Publication Date March 19, 2018

Pineapple Express deluge in Southern California; high risk of Thomas Fire flash floods & mudslides

United States
 satellite presentation of Pineapple Express storm headed for Southern California. Image: NOAA

The strongest storm of the year (and perhaps longer) for southern California is rapidly developing over the Eastern Pacific west of California. This system already has a visually spectacular presentation on satellite imagery, and is exhibiting almost textbook structure for an atmospheric river of the “Pineapple Express” variety (so named for the subtropical origins of the associated moisture transport axis near Hawaii). This slow-moving storm will take its time getting here, but will also linger after making landfall on Wednesday. As a result, a long-duration heavy precipitation event is expected from the Central Coast and southern Sierra Nevada (in the north) to the coastal plain in SoCal (in the south). The focus of very heavy precipitation appears to be Santa Barbara and possibly Ventura County (plus or minus 50-100 miles of coastline), but everyone in that above-mentioned region is going to get soaked.


Very heavy rainfall is also expected across the southern Sierra Nevada. Notice I said “rain” and not “snow:” with the very warm subtropical airmass, snow levels will be mostly above 7,000-8,000 feet and perhaps as high as 10,000 feet at times, especially in the south. This could act to melt a substantial portion of the lower elevation snowpack, with some local flood issues possible (widespread river flooding is unlikely given dry antecedent conditions). Colder air will filter in toward the end of the storm, especially in NorCal, and some significant snow accumulations could occur down to more reasonable elevations at that time.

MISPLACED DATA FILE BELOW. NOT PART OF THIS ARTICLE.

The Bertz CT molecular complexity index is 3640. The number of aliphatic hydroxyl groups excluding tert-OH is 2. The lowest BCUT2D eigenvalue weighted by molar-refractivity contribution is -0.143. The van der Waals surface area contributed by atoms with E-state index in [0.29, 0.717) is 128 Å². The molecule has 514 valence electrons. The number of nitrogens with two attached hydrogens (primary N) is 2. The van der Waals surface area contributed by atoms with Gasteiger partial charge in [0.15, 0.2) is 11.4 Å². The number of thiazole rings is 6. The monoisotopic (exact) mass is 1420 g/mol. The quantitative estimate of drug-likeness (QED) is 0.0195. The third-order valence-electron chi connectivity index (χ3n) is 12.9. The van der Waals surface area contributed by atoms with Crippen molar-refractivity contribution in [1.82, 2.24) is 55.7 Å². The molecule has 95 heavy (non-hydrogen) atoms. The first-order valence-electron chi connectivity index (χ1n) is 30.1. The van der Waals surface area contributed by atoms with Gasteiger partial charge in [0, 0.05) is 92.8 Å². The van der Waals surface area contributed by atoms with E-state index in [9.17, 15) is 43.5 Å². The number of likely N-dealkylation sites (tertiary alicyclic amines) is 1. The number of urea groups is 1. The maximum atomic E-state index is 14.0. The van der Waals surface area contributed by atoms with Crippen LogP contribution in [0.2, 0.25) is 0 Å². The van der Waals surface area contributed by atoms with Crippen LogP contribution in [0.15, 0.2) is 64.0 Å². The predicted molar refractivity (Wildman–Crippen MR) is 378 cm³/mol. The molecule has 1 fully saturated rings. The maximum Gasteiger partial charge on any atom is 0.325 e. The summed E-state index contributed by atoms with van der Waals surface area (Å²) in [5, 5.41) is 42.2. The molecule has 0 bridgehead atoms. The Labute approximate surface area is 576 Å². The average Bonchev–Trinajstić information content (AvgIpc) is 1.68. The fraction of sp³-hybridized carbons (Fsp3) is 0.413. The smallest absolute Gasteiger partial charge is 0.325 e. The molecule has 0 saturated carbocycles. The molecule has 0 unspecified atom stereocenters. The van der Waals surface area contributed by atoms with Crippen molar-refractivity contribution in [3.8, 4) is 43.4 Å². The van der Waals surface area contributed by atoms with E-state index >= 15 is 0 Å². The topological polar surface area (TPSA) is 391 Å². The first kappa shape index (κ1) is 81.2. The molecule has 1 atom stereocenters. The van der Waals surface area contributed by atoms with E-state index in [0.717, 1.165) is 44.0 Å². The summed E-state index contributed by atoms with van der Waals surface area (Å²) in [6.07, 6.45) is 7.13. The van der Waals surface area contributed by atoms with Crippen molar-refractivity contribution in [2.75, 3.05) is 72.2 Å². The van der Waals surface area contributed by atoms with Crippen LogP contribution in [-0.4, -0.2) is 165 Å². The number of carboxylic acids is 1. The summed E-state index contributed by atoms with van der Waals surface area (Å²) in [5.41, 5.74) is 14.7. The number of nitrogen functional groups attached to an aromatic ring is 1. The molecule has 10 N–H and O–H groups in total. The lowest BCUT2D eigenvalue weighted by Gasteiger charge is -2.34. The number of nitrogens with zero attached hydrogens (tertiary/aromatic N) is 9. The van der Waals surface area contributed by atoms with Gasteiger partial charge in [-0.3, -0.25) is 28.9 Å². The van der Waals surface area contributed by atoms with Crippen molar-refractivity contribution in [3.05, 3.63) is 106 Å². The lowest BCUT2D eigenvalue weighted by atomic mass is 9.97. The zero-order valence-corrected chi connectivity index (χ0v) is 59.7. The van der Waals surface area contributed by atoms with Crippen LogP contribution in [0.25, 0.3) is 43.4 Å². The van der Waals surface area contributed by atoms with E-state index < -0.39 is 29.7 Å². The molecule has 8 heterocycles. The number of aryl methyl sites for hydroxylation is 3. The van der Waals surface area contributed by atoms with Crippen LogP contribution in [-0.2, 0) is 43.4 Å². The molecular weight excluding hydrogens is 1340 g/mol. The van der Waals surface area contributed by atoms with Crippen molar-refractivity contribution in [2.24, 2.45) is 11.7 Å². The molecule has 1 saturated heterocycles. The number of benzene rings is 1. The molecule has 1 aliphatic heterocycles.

This will be a dangerous storm for those living near the Thomas Fire burn scar in particular (but there is also substantial risk near other recent SoCal burn scars). This storm will certainly rival–and probably surpass–the January 9th storm in terms of overall precipitation, which resulted in the devastating Montecito debris flow. That does not necessarily mean that the impacts will be as locally devastating (hopefully), since the Montecito event was largely the product of an extremely intense localized downpour. But the risk during this storm will extend across a much broader region, and there is a real possibility of major flash flooding and large debris flows/mudslides (not just minor stream flooding and muddy streets).